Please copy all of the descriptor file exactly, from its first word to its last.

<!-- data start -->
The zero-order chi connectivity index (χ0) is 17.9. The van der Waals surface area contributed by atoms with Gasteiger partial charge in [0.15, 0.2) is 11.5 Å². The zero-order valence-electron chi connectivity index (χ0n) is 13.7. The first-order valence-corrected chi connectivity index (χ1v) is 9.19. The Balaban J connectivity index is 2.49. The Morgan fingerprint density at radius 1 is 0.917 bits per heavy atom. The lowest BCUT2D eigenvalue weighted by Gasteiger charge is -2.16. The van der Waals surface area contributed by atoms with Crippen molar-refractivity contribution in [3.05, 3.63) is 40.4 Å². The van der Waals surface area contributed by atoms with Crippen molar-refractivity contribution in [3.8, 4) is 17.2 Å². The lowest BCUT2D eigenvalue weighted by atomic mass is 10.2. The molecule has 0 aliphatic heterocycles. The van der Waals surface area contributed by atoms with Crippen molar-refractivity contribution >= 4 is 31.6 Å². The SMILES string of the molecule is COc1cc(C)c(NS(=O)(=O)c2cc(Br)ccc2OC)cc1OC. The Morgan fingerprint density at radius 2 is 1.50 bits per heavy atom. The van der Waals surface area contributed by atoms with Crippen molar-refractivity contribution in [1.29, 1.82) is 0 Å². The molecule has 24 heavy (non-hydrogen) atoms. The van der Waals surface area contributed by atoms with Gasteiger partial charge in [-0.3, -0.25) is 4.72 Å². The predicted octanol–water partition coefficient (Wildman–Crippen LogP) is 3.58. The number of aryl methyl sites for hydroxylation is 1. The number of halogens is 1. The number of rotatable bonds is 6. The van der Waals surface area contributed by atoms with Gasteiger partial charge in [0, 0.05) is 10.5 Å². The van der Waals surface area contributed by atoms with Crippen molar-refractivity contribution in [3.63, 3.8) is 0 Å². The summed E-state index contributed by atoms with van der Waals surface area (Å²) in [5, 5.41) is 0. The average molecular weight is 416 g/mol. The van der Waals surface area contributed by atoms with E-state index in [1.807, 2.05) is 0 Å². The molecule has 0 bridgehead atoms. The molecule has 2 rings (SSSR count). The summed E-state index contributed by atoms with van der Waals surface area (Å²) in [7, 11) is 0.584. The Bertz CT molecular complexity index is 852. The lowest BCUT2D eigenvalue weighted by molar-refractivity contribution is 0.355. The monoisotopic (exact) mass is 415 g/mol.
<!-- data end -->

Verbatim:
The zero-order chi connectivity index (χ0) is 17.9. The van der Waals surface area contributed by atoms with Gasteiger partial charge in [0.15, 0.2) is 11.5 Å². The zero-order valence-electron chi connectivity index (χ0n) is 13.7. The first-order valence-corrected chi connectivity index (χ1v) is 9.19. The Balaban J connectivity index is 2.49. The Morgan fingerprint density at radius 1 is 0.917 bits per heavy atom. The lowest BCUT2D eigenvalue weighted by Gasteiger charge is -2.16. The van der Waals surface area contributed by atoms with Crippen molar-refractivity contribution in [3.05, 3.63) is 40.4 Å². The van der Waals surface area contributed by atoms with Crippen molar-refractivity contribution in [3.8, 4) is 17.2 Å². The lowest BCUT2D eigenvalue weighted by atomic mass is 10.2. The molecule has 0 aliphatic heterocycles. The van der Waals surface area contributed by atoms with Crippen molar-refractivity contribution >= 4 is 31.6 Å². The SMILES string of the molecule is COc1cc(C)c(NS(=O)(=O)c2cc(Br)ccc2OC)cc1OC. The Morgan fingerprint density at radius 2 is 1.50 bits per heavy atom. The van der Waals surface area contributed by atoms with Crippen molar-refractivity contribution in [1.29, 1.82) is 0 Å². The molecule has 24 heavy (non-hydrogen) atoms. The van der Waals surface area contributed by atoms with Gasteiger partial charge in [-0.3, -0.25) is 4.72 Å². The predicted octanol–water partition coefficient (Wildman–Crippen LogP) is 3.58. The number of aryl methyl sites for hydroxylation is 1. The number of halogens is 1. The number of rotatable bonds is 6. The van der Waals surface area contributed by atoms with Gasteiger partial charge in [0, 0.05) is 10.5 Å². The van der Waals surface area contributed by atoms with Crippen molar-refractivity contribution in [3.63, 3.8) is 0 Å². The summed E-state index contributed by atoms with van der Waals surface area (Å²) in [5, 5.41) is 0. The average molecular weight is 416 g/mol. The van der Waals surface area contributed by atoms with E-state index in [1.807, 2.05) is 0 Å². The molecule has 0 bridgehead atoms. The molecule has 2 rings (SSSR count). The summed E-state index contributed by atoms with van der Waals surface area (Å²) in [7, 11) is 0.584. The Bertz CT molecular complexity index is 852. The lowest BCUT2D eigenvalue weighted by molar-refractivity contribution is 0.355. The monoisotopic (exact) mass is 415 g/mol.